The first thing that I noticed whilst reading The Meadowlands was the fact that such a “pristine” parcel of land could be located just a few miles from the largest financial center in the Global North. I was surprised that NYC hadn’t completely filled in the swamp years ago for a giant parking garage. Astonishingly, although this ecosystem had undergone some extreme renovations over the last century, there still remained tracts of land “relatively” untouched by humans. What I found most interesting about the book is while the ability to build infrastructure on a swampland is incredibly difficult, people still manage to fulfill their urge to commercialize. May have tried and failed and the author goes into great detail discussing the inevitable rise and fall of enterprise in the meadowlands.
some of the more interesting exploits associated with commercialization/industrialization in this region include:
- The pig farms in Secaucus that advocated recycled food waste
- The Kearney Library that housed the largest collection of translated works of “Gone With the Wind” long with the amusing tale of how the town came to be named
- The snake hill that was virtually removed over a mob boss’ rage and the state of the art private airport that was to be built abound it.
Although this ecosystem has seen its better days in the course of two centuries, the author still manages t0 relate its beauty to any pristine wilderness or national park in the same manner as Thoreau. In additon, he relates the contrasting cultural landscape of garbage dumps, suburbs and sports complexes as if were apart of the natural landscape. I think this points out the argument made by Cronon in the wilderness article in which he states that you cannot under appreciate ones surroundings in favor of the sublime wilderness of Yellowstone or Yosemite. Sullivan sees the swamplands for what they really are. An amazing parcel of land that has managed to resist the tight grip of NYC and remained to this day.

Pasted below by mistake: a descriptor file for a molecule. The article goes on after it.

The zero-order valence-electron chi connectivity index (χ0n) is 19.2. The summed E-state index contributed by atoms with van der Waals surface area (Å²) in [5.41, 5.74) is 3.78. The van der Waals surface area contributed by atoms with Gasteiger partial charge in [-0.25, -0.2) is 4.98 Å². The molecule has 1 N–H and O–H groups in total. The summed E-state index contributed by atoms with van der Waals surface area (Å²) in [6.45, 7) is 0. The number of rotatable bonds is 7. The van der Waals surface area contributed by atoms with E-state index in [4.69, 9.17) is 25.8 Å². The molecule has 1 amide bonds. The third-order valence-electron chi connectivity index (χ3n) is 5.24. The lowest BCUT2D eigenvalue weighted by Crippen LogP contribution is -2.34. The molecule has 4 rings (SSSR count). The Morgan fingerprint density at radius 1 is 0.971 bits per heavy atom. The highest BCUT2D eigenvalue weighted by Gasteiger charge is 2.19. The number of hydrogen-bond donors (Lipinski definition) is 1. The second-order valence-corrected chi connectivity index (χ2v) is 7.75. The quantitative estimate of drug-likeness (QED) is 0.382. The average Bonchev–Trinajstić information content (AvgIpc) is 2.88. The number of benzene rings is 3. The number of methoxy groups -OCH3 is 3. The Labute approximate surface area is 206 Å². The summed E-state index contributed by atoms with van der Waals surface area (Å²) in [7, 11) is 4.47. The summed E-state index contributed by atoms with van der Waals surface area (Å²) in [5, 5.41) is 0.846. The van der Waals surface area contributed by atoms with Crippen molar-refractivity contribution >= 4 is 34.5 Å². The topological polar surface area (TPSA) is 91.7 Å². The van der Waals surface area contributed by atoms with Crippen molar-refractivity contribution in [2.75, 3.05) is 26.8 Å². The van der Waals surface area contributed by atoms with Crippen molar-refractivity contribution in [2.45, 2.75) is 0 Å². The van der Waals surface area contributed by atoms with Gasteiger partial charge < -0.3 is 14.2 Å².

One of the more important ideas brought up in the book that is incredibly pertinent in today’s environmental movement is the conflict of interests concerning the different factions of environmentalism. He bring up that there are two types of conservationists in the world today. On the liberal side if the tracks you have the die-hard conservationist who believes that man must remain apart from nature to ensure its livelihood. Only by completely dissociating yourself from the wilderness around you can its beauty remain intact. On the other side of the tracks you have the conservative conservationist who believes that humans cannot sever themselves from nature. That we must learn to live sustainably with the environment by instituting rules and regulations to ensure that our carbon footprint remains small.
- With such an important ecosystem located just several miles form NYC and living in a constantly growing society where the majority of the population is becoming urbanized, is it reasonable to think that there is still enough of the meadowlands left worth preserving?……Or will this ecosystem fall at the expense of capitalism and a rapidly growing population?
- Do you think if people were more in touch with their surrounding ecosystem (culture, history, etc..) they would better appreciate it and be more inclined to preserve it?
- Are there other examples in the U.S. or across the globe that face the same problem as the meadowlands? What if any measures are these other communities doing to ensure that these environments remain intact?